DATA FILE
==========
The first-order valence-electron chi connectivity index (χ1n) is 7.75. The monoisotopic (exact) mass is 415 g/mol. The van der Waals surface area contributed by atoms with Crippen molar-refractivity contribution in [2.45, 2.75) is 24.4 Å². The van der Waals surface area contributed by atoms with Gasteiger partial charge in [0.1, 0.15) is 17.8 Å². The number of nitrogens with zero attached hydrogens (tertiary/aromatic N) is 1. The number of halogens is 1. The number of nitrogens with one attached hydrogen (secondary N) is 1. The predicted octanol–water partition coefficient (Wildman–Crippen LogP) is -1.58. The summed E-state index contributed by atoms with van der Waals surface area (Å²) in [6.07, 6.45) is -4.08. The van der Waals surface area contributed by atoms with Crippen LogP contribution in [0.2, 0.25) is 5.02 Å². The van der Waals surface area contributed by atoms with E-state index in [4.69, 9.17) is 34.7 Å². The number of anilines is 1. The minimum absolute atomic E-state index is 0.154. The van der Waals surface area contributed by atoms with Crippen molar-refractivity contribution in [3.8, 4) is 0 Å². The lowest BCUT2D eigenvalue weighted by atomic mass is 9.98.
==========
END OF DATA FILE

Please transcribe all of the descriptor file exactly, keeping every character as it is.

The first-order valence-electron chi connectivity index (χ1n) is 7.75. The monoisotopic (exact) mass is 415 g/mol. The van der Waals surface area contributed by atoms with Crippen molar-refractivity contribution in [2.45, 2.75) is 24.4 Å². The van der Waals surface area contributed by atoms with Gasteiger partial charge in [0.1, 0.15) is 17.8 Å². The number of nitrogens with zero attached hydrogens (tertiary/aromatic N) is 1. The number of halogens is 1. The number of nitrogens with one attached hydrogen (secondary N) is 1. The predicted octanol–water partition coefficient (Wildman–Crippen LogP) is -1.58. The summed E-state index contributed by atoms with van der Waals surface area (Å²) in [6.07, 6.45) is -4.08. The van der Waals surface area contributed by atoms with Crippen LogP contribution in [0.2, 0.25) is 5.02 Å². The van der Waals surface area contributed by atoms with E-state index in [4.69, 9.17) is 34.7 Å². The number of anilines is 1. The minimum absolute atomic E-state index is 0.154. The van der Waals surface area contributed by atoms with Crippen molar-refractivity contribution in [3.8, 4) is 0 Å². The lowest BCUT2D eigenvalue weighted by atomic mass is 9.98.